An essential element of flight safety
A Unit Load Device (ULD) is either an aircraft pallet and pallet net combination, or an aircraft container. ULDs are removable aircraft parts subject to strict civil aviation authorities’ requirements from design, testing, production, and operations, to repair and maintenance. An airworthy ULD must be structurally capable of restraining the loads and providing adequate protection to the aircraft systems and structure during flight.
ULDs are the only aircraft parts that leave the control of the airline and return after passing through many unregulated hands, as most ULD operations are outsourced to ground service providers. Together with the increasing demands for "shipper-built ULD" from shippers and freight forwarders, it has become critically challenging for airlines to control and supervise the ULD operations.
COVID-19 & 2021 UPDATES: IATA Manuals include all necessary information about new regulations taking effect as of 2021 as well as COVID-19 changes made to the regulations and how they impact shipping and cargo operations. Learn more
ULD Safety Campaign
With about 1 million aircraft ULDs in service representing a replacement value of over USD 1 billion, ULDs are expensive assets that require correct handling. Many people in the industry do not know that ULDs are aircraft parts and directly contribute to flight safety.
Our ULD Safety Campaign aims to raise industry-wide awareness on these five central issues:
- ULDs are aircraft parts subject to safety and airworthiness requirements
- Correct ULD handling contributes to flight safety
- Every stakeholder must commit to its safety responsibility and ensure ULD training requirements are met
- Proper ULD handling also reduces costs and improves efficiency
- IATA ULD Regulations (ULDR) is an acceptable means to facilitate industry compliance
This campaign initiates and supports an industry-wide safety improvement, as well as a reduction of an estimated USD 475 million in industry costs and more secure transportation of ULDs.
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Become a ULD champion and campaign ambassador by sharing IATA materials through your chosen communication channels to help raise awareness on the safety of ULDs. These materials are prepared for printed posters, your website, social media, presentations, training materials, and your other publications.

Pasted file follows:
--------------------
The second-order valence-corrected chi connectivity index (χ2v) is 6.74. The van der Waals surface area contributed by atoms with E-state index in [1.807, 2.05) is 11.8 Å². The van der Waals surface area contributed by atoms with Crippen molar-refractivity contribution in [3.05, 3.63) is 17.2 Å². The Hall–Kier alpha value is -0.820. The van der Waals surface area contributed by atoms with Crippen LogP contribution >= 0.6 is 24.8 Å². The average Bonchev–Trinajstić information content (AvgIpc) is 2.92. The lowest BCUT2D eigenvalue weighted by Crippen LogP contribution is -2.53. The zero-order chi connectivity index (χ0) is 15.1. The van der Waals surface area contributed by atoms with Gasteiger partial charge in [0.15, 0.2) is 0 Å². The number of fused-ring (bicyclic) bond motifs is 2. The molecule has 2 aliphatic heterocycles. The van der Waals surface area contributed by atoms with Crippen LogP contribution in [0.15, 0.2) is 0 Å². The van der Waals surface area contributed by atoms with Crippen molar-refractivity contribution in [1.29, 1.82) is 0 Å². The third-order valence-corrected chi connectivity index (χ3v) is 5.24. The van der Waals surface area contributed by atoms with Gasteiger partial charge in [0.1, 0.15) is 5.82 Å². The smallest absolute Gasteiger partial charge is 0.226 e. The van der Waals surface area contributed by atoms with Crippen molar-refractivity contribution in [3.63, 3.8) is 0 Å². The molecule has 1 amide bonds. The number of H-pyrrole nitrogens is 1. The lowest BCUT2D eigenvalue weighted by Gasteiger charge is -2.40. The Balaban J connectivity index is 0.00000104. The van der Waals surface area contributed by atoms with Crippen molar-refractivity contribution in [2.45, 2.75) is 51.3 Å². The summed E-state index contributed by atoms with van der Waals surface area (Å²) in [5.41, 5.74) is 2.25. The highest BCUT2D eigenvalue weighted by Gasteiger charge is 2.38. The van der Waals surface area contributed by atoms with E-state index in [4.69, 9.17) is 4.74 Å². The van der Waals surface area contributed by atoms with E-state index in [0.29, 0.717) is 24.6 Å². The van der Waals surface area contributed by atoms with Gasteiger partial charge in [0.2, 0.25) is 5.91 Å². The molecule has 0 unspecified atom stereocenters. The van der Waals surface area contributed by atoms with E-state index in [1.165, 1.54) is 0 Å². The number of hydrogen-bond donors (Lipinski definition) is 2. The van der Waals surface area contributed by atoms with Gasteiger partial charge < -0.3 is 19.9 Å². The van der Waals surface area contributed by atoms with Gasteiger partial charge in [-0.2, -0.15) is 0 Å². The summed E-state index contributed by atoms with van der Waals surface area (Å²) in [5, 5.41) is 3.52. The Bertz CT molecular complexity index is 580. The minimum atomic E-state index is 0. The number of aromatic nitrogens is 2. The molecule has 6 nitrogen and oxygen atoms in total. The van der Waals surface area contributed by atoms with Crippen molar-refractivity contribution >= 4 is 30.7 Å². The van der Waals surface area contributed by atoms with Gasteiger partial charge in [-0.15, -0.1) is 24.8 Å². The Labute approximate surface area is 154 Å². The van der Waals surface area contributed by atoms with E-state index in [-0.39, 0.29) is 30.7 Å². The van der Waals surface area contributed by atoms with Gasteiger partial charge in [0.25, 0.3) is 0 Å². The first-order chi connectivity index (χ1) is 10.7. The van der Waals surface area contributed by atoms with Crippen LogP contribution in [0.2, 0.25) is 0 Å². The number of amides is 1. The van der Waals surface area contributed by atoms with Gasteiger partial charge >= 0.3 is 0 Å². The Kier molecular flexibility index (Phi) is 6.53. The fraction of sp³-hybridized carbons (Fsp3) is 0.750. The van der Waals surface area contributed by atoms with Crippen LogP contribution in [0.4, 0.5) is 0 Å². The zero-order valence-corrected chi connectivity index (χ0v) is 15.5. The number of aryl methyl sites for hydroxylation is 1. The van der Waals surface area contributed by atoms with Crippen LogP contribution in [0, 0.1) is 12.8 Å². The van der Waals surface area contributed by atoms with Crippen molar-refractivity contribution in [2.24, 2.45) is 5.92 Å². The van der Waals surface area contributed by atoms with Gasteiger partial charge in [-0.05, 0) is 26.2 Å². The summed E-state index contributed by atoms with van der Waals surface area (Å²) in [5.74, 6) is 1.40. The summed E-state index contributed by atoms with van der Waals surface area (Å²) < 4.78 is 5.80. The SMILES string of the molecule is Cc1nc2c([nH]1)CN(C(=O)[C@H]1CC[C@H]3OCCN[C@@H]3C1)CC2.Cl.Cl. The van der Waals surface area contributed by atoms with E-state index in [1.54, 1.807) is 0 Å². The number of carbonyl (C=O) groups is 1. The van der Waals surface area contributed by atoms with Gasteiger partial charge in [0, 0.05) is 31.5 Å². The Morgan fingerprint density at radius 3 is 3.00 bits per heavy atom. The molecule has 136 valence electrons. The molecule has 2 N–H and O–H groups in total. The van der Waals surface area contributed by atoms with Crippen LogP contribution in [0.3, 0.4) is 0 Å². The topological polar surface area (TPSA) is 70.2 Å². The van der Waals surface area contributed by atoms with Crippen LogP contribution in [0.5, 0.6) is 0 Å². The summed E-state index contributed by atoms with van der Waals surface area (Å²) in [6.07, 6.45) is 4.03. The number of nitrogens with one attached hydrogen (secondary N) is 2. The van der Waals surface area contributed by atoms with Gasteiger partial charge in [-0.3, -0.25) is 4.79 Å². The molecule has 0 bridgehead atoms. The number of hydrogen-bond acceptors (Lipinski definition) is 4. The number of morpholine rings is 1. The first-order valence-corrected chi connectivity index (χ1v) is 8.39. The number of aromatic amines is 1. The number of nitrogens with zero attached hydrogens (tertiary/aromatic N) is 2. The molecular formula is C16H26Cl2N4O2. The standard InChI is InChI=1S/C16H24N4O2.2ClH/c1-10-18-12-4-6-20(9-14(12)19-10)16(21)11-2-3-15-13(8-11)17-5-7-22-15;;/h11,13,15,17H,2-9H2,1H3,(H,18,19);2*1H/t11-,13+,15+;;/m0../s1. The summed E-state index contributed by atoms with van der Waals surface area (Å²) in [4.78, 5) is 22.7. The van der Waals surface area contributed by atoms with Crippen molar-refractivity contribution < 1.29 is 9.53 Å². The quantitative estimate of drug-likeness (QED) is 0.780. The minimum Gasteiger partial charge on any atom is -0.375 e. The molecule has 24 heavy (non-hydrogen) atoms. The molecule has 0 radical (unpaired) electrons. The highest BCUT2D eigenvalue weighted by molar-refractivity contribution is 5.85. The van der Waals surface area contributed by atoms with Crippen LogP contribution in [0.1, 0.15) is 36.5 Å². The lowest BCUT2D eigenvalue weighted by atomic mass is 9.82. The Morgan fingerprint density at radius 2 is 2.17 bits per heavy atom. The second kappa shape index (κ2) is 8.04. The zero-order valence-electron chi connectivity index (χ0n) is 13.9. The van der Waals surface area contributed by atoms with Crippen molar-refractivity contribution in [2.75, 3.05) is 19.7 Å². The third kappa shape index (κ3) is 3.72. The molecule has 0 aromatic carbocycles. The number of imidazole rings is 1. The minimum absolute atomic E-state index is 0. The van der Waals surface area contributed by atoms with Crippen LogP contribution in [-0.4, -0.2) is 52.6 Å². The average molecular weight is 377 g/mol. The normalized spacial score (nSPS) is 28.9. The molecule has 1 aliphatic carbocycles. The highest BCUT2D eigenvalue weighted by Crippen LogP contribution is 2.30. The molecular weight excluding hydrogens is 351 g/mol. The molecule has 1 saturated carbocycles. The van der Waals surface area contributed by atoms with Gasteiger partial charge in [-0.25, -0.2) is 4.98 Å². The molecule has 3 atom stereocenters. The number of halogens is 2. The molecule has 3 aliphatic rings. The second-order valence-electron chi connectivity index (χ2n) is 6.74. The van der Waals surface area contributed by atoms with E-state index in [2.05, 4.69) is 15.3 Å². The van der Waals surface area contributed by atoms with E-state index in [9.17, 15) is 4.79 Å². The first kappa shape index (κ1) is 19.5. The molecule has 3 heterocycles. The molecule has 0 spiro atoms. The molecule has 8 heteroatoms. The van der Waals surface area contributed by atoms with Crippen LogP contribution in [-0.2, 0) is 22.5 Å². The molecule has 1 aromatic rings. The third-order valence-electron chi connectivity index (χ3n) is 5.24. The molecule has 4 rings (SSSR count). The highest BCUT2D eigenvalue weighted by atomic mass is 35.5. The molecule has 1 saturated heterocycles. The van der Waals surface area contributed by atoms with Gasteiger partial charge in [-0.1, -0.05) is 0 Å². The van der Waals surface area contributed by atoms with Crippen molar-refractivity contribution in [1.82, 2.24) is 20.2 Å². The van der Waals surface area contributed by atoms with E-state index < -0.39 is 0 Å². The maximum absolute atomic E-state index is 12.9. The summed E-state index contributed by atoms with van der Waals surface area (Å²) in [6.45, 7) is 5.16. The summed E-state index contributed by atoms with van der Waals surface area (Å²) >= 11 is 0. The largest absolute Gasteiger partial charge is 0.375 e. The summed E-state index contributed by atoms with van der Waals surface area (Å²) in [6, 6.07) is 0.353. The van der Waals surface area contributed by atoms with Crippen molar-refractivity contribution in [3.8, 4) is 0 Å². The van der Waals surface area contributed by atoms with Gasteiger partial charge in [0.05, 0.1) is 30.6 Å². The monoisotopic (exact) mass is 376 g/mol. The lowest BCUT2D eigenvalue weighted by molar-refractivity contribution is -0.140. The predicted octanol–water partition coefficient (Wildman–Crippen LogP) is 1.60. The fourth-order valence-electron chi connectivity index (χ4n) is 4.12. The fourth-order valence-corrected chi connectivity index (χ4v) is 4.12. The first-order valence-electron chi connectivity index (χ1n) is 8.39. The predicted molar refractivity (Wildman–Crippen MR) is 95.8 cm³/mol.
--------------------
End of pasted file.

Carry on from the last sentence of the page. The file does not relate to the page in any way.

You can download the full artwork package (pdf). These posters include critical messages for ULD operational staff and senior management and are free to share. For customized visuals (i.e., including your company logo or translated into your local language), please contact us.
Improving ULD Management
Every year, the total cost of both repair and loss of ULDs is estimated at USD 330 million, excluding the costs associated with aircraft damages, flight delays, and cancelations due to ULD operations. However, ULD training requirements, operating standards, and procedures, as well as handling best practices, vary enormously across the industry, ranging from excellent to non-existent.
Making sure the right ULD is available in the right place at the right time in the right conditions is critical for airline operations and revenue management. The IATA ULD Board (ULDB) develops and maintains standards and procedures concerning the specifications, handling, restraint, and maintenance of ULDs. Besides, it promotes global recognition, adoption of, and adherence to those standards and procedures.
IATA ULD Regulations (ULDR)
The IATA ULD Regulations (ULDR) covers both technical and operational standards and regulatory requirements as well as the carrier's requirements applicable to overall ULD operations.
The ULDR provides:
- Common requirements from ICAO and national CAAs, as well as aircraft Weight & Balance Manual, requirements applicable to ULD
- Minimum standard specifications for designing and manufacturing ULDs that conform to IATA, ISO, SAE, and other national and international standards
- Essential and detailed guidelines for all aspects of ULD operations
- Training requirements and standards
- Supporting material for airlines creating operations manuals containing ULD related content